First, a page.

Having said that, here’s the scoop on what happens in Big Pharma followed by a possible way out.

Here’s Gwen Olsen, a former successful Big Pharma sales rep who has since been working with natural supplements and speaks publicly about her career — the highs and the lows.  She also has a website which is worthwhile visiting.

In this video from 2007, she describes her work as a sales rep.  She tells you how she was trained to manipulate doctors by personality type — just like many sales reps do in other fields!  She describes today’s psychiatry, which is no longer treatment and a prescription;  often, it’s just a prescription.  A psychologist handles the therapy.  She warns us about the strength and potency of these drugs, of which she was unaware until she heard doctors discussing them privately:

Olsen says that the physical symptoms we see in mental patients — unusual motor co-ordination or facial habits (licking of the lips) — result from the drugs they are taking, not from the illness itself!  Also, she says that when the side-effects of the drugs make the patients physically uncomfortable, they stop taking the medication.  This is why we have so many outpatients with mental disorders who don’t want to take their pills.  It’s not the fact that they have to take a tablet;  they want to avoid what that tablet does to them physically.

In this next video, also from 2007,  she describes her own personal hell with Xanax and explains how this type of drug — an anxiolytic — can be highly dangerous.  She took it for mild anxiety and became more and more anxious.

Before we get to the link, I recall at the time Xanax hit the US market in the 1980s, it was hailed as a wonder drug for depression.  I worked with a young woman in her early 20s who suffered from ‘mild anxiety’ over a temporary situation.  Her doctor prescribed Xanax and we were quite intrigued to see what we expected would be magic, instantaneous results.  Instead, my colleague, although handling herself well with us, soon started having crying spells in private (most unlike her!).  She put it down to the Xanax.  Naturally, she had some time convincing her doctor to wean her off them.  I also know of a young man in the UK who took Xanax in the early 1990s.  His anxiety turned into aggression.  His girlfriend, another colleague of mine, ended up dumping him because his personality changed for the worse.  In his case, he was sure the Xanax was working just fine — it was everyone else who was the problem!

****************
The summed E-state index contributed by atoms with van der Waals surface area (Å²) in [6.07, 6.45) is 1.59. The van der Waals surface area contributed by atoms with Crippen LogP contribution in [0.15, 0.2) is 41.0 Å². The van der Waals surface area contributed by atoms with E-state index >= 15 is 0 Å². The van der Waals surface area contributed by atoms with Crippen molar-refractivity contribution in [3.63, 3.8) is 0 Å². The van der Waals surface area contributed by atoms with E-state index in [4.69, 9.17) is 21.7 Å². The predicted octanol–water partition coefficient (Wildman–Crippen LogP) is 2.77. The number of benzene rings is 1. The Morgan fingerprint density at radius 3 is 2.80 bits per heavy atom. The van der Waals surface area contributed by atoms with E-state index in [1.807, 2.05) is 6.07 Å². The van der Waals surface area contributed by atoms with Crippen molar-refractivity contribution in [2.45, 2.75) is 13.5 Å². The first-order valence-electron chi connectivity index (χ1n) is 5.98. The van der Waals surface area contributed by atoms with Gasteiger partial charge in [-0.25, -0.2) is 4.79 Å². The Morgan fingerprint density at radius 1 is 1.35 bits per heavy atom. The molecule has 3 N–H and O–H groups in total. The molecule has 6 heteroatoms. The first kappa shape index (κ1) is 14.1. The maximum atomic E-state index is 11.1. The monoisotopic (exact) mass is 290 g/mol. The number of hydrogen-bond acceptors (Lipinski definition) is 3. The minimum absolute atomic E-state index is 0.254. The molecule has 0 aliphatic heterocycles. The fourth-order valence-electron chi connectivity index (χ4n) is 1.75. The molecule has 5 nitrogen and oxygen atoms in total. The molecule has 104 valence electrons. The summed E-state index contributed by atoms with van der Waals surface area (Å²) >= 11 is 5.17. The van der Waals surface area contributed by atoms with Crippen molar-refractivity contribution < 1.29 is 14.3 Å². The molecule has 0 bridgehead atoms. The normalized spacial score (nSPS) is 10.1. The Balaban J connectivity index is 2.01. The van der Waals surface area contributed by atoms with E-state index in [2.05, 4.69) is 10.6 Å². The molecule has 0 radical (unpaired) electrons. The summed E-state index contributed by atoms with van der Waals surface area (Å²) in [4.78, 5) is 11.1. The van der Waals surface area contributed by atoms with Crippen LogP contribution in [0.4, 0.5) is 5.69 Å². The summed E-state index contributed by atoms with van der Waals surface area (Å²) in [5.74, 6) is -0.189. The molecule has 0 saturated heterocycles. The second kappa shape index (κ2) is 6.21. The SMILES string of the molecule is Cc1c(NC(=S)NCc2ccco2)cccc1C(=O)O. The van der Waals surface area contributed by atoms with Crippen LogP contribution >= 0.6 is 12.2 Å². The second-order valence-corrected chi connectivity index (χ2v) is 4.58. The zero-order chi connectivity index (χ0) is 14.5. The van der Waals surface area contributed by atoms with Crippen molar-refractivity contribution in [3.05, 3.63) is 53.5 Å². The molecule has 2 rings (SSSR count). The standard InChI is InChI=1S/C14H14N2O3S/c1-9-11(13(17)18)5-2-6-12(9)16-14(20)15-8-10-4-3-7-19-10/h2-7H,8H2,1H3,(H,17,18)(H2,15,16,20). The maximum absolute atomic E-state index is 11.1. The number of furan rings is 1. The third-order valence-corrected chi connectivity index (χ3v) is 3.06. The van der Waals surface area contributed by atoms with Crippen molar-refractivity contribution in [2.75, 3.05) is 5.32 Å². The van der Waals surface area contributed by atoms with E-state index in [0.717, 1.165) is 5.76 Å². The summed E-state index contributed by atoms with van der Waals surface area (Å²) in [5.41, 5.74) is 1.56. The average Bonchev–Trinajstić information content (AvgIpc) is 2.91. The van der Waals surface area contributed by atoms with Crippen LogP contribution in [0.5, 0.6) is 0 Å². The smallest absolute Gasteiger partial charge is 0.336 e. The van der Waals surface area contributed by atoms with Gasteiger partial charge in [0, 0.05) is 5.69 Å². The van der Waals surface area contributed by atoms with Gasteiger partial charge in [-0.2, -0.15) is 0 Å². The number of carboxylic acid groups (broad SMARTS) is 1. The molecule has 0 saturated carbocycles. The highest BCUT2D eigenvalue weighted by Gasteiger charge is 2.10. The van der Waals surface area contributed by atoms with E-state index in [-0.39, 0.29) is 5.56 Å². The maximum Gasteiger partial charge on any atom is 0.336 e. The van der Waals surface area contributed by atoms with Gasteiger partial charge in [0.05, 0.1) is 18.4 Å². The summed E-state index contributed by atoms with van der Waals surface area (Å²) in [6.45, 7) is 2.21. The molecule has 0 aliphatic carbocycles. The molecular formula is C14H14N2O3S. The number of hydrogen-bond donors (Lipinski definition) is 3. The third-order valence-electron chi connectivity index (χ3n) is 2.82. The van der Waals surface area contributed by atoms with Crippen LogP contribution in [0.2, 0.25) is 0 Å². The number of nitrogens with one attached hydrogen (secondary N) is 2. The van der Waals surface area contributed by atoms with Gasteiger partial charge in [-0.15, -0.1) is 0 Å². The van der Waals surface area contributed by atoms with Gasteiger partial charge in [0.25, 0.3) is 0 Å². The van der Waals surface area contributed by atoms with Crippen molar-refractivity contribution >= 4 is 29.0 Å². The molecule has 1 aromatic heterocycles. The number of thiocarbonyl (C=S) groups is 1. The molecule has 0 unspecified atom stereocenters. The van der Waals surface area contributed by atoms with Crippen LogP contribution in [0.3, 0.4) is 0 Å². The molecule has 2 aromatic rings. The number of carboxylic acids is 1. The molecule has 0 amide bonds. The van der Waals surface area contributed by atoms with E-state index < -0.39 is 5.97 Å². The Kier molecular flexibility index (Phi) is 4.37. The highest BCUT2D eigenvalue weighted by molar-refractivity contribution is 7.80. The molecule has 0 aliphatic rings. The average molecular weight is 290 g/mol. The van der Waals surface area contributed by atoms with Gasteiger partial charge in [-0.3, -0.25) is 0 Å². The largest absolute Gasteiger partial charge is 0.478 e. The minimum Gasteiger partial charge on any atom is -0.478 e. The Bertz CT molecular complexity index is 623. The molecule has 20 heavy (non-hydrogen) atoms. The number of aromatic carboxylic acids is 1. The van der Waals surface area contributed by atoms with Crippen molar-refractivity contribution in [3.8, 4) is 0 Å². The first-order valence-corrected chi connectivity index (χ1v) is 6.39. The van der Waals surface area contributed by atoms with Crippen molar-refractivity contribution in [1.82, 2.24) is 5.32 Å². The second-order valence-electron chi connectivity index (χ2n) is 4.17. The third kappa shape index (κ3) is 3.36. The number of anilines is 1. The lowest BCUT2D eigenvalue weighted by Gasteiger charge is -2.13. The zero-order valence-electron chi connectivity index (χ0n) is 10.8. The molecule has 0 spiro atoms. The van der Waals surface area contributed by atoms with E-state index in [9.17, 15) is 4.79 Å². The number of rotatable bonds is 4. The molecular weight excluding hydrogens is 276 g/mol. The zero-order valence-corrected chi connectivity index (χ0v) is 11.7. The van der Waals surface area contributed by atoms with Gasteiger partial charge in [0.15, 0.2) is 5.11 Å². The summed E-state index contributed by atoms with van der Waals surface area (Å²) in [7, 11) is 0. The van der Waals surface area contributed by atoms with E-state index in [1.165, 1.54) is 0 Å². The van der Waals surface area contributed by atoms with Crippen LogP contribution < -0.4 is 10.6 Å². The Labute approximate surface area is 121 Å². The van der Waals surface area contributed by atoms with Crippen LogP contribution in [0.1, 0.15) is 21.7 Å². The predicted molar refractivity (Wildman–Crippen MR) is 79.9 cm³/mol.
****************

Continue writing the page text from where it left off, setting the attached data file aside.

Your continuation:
In this 2008 video, Olsen explains why Big Pharma has no interest in making you or your family well!  I said something similar at the end of May:

As the years go by, one pill leads to another and another until such point as they have a veritable daily cocktail of colourful tablets to take.  What they don’t realise is that Pill B corrects Pill A’s side effects.  Pill C corrects a side effect that occurs when taking Pills A and B together.  And so on.

In many cases, we’ll never really get better. We are cash cows, just part of ‘market share’ — and don’t forget all the scans and tests that go with!

Olsen says that we need to look at our health holistically (sorry if that’s a pagan word) — diet, exercise, wellbeing.  Someone who has a good deal of experience in this area is Dr Vincent Bellonzi of Austin, Texas (I have no connection with him or his clinic, by the way — I merely wish to pass along what he has to say).  He says that you cannot discount the physical aspects of a mental illness.  Often, a physical imbalance of nutrients or amino acids can cause mental problems. Once you go on prescription drugs to ‘cure’ these, you can permanently alter the way your brain works — not always for the better. He explains his seven-point approach:

He also warns about stopping a prescription drug cold turkey.  Practitioners like Bellonzi, however, can help shorten the time you are on them whilst they help you to transition to a tailored set of natural supplements and a better diet:

It worries me to think that we are putting so much faith into doctors and prescription drugs, especially when I read nightmare scenarios like this one which took place in Texas.  Welcome to ‘The Worst Hospital Ever’.  The author describes what happened when she took Chantix (Champix) in an effort to stop smoking. (I’ve seen people on this, too — the woman I knew could go from ecstatic to manic within seconds.) This lady went through a real-life hell for days in a place which should have helped her. Here’s what happened (emphases mine):

I had a bad reaction to Chantix.  I knew that was the problem.  So I asked to be taken to the E.R.  I had heard all the news stories of people killing themselves and hurting themselves after taking it. I was entirely too committed to living and remaining a productive member of society to want to take that chance

Then the intake counselor for UBH Denton, “Ingrid,” came in and talked with me. She said I’d had some kind of episode… and with the help of a very competent physician who came along later, we figured out that it was sleep deprivation, plain and simple. IF someone had just knocked me out to sleep for about 24 hours, I’d have been fine …

The scary thing is that when I told the other patients I was leaving, they all told me, “No, you’re not.” I said “Yes I am. I came in here on my own.” They told me if I had good health insurance, the doctor would file an order of commitment against me. And sure enough, when I filled out the paperwork to leave, the nurse looked at me and said, “He’s going to commit you.” I said “Huh? But I didn’t DO anything! I didn’t try to hurt myself or anyone else. I just had some kind of episode. Why?” They just told me he would.


I walked in there on my own two feet, and signed myself in voluntarily.  Lisa was wheeled in on a stretcher at about the same time, with bandages on both of her wrists where she had cut herself in an effort to end her life.